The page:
the Maine Event

My dear friend Laura was gracious enough to invite us up to her family’s home in Maine to celebrate her 30th birthday. So after Chicago, off we jetted to Maine. No big deal. Repatriation Summer Tour 2012, we are hardly joking.

Damariscotta River, Maine

Maine is incredible. Filled with beautiful sights and the most delicious food everywhere. Gosh, I know I say I eat delicious food a lot, but in Maine, it’s different. Their tap water tastes sweeter, their berries are bluer, their milk is creamier, and their greens seem like they’re healthier, even! The Foodist knows what I’m talking about.

Lobster Bake_Clam

Flower crown

More on the good food (including my FIRST LOBSTER BAKE!) later. So fun. In the meantime, here are a few more idyllic shots of the woodsy-watery-rugged-sweet-backcountry that is the epitome of Maine.


Maine_On the River

Maine_On the River_2

Maine_General Store

Maine_Lobster Cages

Adventures in Candyland- Hawthorn caramel

I know it was a teeny stretch to call this peanut brittle in a recent post. And I suppose I am stretching yet again in calling the candy I am about to describe a relative of its Western cousin, the caramel. But let’s be open, shall we? After all, in the rules of my food world- if it tastes good, it’s all good.

In Kaiping, there is a local candy derived from the Hawthorn fruit.  Now, my knowledge of the Hawthorn is restricted to wikipedia’s definition, but after tasting this candy I am definitely intrigued to find out more about how and where this berry is used- in addition to it’s actual flavor profile, unmasked by the sugar that I tasted it with.

Upon first impression of the Kaiping specialty, it looks like a hybrid of honey and caramel.  Actually, the first impression is a pretty accurate one. The process to get this syrup is lost on me, and though I’d venture to guess that somehow the fruit juices are extracted and blended with sugar on low heat until the sticky syrup is formed, I can only accurately comment on the final product- something decadently sweet and tacky and delightfully simple.

A large warm pot of the syrup/candy stays, covered, until some lucky person (me!) asks for one stick (for one rmb!). Here, a young boy working at his family’s stand would take one from a pair of disposable chopsticks, as well as a stick which looked like it was picked off the ground and stick both into the vat of sugar syrup. Then he twirled the sticky substance around the chopstick, coaxing it with the blunt stick around itself.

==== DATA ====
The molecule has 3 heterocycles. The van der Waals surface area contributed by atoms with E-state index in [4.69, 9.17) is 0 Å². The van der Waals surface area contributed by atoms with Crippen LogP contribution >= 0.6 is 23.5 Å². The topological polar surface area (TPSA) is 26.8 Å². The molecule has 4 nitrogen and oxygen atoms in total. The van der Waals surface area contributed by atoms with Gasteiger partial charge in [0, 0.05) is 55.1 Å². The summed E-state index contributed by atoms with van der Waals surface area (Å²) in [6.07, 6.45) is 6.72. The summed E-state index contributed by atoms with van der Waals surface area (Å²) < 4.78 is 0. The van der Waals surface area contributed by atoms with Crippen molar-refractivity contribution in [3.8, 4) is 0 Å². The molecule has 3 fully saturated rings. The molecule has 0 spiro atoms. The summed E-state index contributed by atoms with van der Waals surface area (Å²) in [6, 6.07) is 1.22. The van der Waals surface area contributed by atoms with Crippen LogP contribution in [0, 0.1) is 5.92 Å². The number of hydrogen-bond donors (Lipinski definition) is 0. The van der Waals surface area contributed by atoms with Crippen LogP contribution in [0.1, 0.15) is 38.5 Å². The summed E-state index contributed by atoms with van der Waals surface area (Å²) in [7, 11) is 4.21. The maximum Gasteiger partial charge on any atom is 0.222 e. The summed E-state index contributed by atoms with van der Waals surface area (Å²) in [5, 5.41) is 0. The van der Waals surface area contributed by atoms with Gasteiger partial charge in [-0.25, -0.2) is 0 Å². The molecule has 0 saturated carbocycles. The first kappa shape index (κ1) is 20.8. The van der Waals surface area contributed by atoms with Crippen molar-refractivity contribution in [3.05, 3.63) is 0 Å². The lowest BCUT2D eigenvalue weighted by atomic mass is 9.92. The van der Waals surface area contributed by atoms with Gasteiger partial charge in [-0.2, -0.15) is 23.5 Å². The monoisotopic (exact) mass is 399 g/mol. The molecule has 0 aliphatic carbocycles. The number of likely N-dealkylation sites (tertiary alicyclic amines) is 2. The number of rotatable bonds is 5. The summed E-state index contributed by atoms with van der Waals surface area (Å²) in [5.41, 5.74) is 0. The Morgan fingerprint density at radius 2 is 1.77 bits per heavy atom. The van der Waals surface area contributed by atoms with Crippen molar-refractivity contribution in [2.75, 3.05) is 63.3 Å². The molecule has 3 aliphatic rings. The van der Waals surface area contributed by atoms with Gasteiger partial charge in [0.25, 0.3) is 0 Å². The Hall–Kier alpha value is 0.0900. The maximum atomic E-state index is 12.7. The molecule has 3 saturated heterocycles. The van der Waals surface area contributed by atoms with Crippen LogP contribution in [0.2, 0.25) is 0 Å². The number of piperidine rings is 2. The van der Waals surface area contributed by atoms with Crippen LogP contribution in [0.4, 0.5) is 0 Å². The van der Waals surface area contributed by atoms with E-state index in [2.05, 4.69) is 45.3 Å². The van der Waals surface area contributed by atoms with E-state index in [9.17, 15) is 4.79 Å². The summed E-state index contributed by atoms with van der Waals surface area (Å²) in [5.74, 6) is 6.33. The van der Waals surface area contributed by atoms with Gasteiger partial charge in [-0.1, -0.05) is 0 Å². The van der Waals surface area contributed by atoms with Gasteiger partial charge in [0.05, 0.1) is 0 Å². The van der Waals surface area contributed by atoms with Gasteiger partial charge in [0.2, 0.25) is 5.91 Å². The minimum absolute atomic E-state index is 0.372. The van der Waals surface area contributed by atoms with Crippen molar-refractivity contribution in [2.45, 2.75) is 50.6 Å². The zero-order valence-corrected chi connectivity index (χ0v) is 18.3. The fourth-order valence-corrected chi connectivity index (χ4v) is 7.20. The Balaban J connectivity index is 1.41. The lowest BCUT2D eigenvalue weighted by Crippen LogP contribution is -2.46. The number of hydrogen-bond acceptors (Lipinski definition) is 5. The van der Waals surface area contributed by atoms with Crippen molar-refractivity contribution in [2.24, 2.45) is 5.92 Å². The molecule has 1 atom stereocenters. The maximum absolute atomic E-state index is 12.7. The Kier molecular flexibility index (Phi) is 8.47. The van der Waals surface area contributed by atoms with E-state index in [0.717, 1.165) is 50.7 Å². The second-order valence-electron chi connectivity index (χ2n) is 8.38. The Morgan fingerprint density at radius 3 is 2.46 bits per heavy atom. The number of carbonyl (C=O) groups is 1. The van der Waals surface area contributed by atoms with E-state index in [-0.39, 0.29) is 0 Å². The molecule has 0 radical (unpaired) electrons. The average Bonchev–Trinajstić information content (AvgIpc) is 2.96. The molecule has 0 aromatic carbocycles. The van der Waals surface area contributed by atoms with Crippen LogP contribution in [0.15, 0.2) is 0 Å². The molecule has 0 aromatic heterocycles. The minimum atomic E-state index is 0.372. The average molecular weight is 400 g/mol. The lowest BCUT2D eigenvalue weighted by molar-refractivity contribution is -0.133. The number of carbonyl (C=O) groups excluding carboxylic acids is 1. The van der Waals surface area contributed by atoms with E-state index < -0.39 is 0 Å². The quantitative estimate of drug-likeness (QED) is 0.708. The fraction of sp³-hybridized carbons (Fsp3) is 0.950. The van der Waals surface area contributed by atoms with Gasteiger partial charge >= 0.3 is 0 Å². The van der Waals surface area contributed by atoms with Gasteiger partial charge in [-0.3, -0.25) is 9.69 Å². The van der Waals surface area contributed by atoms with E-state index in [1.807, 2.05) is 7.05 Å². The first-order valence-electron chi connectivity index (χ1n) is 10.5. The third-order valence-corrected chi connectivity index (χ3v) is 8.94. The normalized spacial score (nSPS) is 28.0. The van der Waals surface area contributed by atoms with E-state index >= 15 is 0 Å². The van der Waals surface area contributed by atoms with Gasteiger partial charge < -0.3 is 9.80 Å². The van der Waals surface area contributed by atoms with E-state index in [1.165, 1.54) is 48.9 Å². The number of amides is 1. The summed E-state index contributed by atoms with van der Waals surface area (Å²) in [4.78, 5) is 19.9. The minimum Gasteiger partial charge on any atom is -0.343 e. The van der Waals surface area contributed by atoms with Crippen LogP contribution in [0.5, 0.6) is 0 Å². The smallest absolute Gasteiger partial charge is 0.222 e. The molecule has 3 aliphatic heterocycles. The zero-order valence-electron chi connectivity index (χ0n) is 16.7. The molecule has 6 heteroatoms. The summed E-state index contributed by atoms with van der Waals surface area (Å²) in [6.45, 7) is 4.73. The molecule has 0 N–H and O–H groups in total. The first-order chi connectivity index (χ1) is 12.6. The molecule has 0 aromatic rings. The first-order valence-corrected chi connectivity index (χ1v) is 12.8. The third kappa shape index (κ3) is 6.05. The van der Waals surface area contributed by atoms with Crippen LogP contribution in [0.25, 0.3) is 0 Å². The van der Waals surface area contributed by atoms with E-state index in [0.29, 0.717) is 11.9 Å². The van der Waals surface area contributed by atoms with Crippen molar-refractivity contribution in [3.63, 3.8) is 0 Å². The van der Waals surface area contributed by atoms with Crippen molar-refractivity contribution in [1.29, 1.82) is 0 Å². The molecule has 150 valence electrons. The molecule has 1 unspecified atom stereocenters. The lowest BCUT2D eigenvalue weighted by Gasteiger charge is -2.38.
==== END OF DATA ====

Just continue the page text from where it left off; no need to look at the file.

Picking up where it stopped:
The texture is pretty hard to accurately describe- there is nothing that I could find to equate it to. But be satisfied in knowing that feels pretty much how it looks. Super tacky, and sticky, yet if you lick it with your wet tongue it doesn’t really do anything. It has the feeling and taste of warm taffy, and there is a buttery quality to it like caramel, though I am almost positive there is absolutely no butter in it. The stuff doesn’t ooze like fresh caramel or honey, but rather slowly morphs like partially-dried hot glue. One could potentially bite it off and chew (though it would leave strings of sticky syrup on your chin), but it would surely leave you with a toothache. Overall it’s a super satisfying treat, one which a small amount you see below lasted me about 45minutes worth of tasty entertainment.

Peanut sesame brittle, Chinese-style

As we approached this guy from far away, I thought he was making rice crispy treats.  But we soon hit a wall of aromas that included the sugar, peanuts and sesame at their purest- and my ideas of a chewy rice crispy treat were quick to be dispelled.  But I was not disappointed for long, as I immediately recognized the ‘candy’ that he had displayed in front of him as the Chinese version of peanut brittle.

With a small portable range set up in the back corner of his stall, among sacks of white sugar (not quite the safest setup, I noted), I watched as Brittle Man stirred a piping-hot wok full of sugar syrup with a flat wooden paddle. Without any other tools- no thermometer, no measuring utensils, no fancy stirring gadgets- he mixed peanuts and sesame seeds in with the sugar until a firm-yet-malleable consistency formed. Transferring his piping hot concoction to a flat table, he whipped out two massive blunt cleavers and pushed the peanut-sesame mixture back and forth, folding it over itself again and again.  As the stuff began to cool, Brittle Man patted and formed it into a large thin sheet, finally scoring the surface lightly with thin lines.

We purchased a small Ziploc full of brittle for a snack- it tasted like peanuts and sesame and sugar-precisely what I expected. The thinly-scored brittle surface allowed us to easily break off thin pieces, and we munched on the square rods of brittle as if they were pretzel sticks.